Cuomo: 'I call on President Trump to resign'

Cuomo: 'I call on President Trump to resign'
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New York Gov. Andrew CuomoAndrew CuomoConservative reporter confronts CNN's Jim Acosta at CPAC Overnight Health Care: FDA panel endorses Johnson & Johnson vaccine | CDC director warns decline in cases 'may be stalling' | Biden administration buys 100,000 doses of Lilly antibody drug Donald Trump Jr. attacks Cheney at CPAC: 'Lincoln Project Liz' MORE (D) on Friday became the latest political leader to call for President TrumpDonald TrumpBiden to hold virtual bilateral meeting with Mexican president More than 300 charged in connection to Capitol riot Trump Jr.: There are 'plenty' of GOP incumbents who should be challenged MORE to resign after a pro-Trump mob raided the Capitol on Wednesday.

I call on President Trump to resign,” Cuomo wrote on Twitter. “If he refuses, I call for impeachment.” 


In a press conference, the governor voiced support for Trump’s resignation or possible impeachment, adding that he calls on “every New York federal elected official to call for President Trump’s immediate resignation.”

“Put principle over party. There’s no elected official that can look in the mirror and say ‘I condone what happened. I condone what the president did,’ ” he added, according to CBS’s Rochester-affiliate station, WROC-TV

“This was not a political rally or democracy in action,” he continued. “This was anarchy, an explosion of hate, the result of a leader — who for four years — appealed to the worst in people: Appealed to fear, racism, and discrimination.”


“I ask you today, are you with the mob? New Yorkers don’t support mob-rule, racism, discrimination, anarchy — no New Yorker does,” the Democratic governor said. “And if they do, I don’t care if you’re a Republican, no elected official should support that.”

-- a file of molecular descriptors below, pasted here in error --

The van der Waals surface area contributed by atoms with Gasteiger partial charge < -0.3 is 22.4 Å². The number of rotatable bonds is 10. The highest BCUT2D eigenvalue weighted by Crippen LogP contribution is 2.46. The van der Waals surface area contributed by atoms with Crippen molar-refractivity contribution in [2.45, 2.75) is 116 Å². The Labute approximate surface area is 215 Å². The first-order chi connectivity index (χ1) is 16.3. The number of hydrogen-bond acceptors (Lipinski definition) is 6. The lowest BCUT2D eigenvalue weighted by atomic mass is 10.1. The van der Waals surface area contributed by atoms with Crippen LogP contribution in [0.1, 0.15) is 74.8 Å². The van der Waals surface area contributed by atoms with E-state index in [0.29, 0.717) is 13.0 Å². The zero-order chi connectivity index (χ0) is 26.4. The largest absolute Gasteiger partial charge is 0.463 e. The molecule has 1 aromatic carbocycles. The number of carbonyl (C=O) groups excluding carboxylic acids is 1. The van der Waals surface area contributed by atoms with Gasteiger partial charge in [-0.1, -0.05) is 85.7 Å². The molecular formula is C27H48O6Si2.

Cuomo had condemned the violence on Capitol Hill earlier in the week, calling the actions of the rioters who stormed the Capitol, destroyed windows and doors and ransacked offices “a failed attempt at a coup.” 

“We won’t let President Trump, those in Congress who enable him, or the lawless mob that stormed the Capitol steal our democracy,” he continued in a tweet. “The will of the American people will be carried out.”

In another tweet later that evening, Cuomo announced he was deploying 1,000 members of the New York National Guard to Washington, D.C., for up to two weeks to “aid and facilitate the peaceful transition of presidential power.” 

Many Democratic lawmakers and some GOP officials have joined calls for Trump to resign following Wednesday’s riots. Hours before the chaos, Trump had told supporters at a rally to march on Congress, citing his repeated unsubstantiated claims that the election was “stolen” from him. 

Speaker Nancy PelosiNancy PelosiHouse Democrats pass sweeping .9T COVID-19 relief bill with minimum wage hike Budget Committee chair pledges to raise minimum wage: 'Hold me to it' Capitol review to recommend adding more fencing, 1,000 officers: report MORE (D-Calif.) suggested House lawmakers would move to impeach the president if Vice President Pence and other Cabinet officials declined to remove Trump by invoking the 25th Amendment — a move that Pence reportedly opposes. 

Assistant House Speaker Katherine ClarkKatherine Marlea ClarkPelosi says House will move immediately on COVID-19 relief Biden's inauguration marked by conflict of hope and fear Sanders defends push to impeach Trump: Insurrection won't be tolerated MORE (D-Mass.) on Friday said a vote to impeach Trump for the second time could happen as early as next week.

Wednesday’s riot has already led to the resignation of several administration officials, including Transportation Secretary Elaine ChaoElaine ChaoThe Hill's Morning Report - Biden on COVID-19: Next year Americans will be 'better off' Buttigieg sets goals for electric, automated freight vehicles Ben Carson launches conservative think tank MORE and Education Secretary Betsy DeVosBetsy DeVosMotorcade of Libyan interior minister attacked UN report says Erik Prince violated arms embargo against Libya: report Biden faces backlash from left on student loans MORE.

Five people died Wednesday amid the chaos, including a woman who was shot by a Capitol Police officer and an officer who died after suffering injuries when responding to the rioting. Both fatalities are under investigation.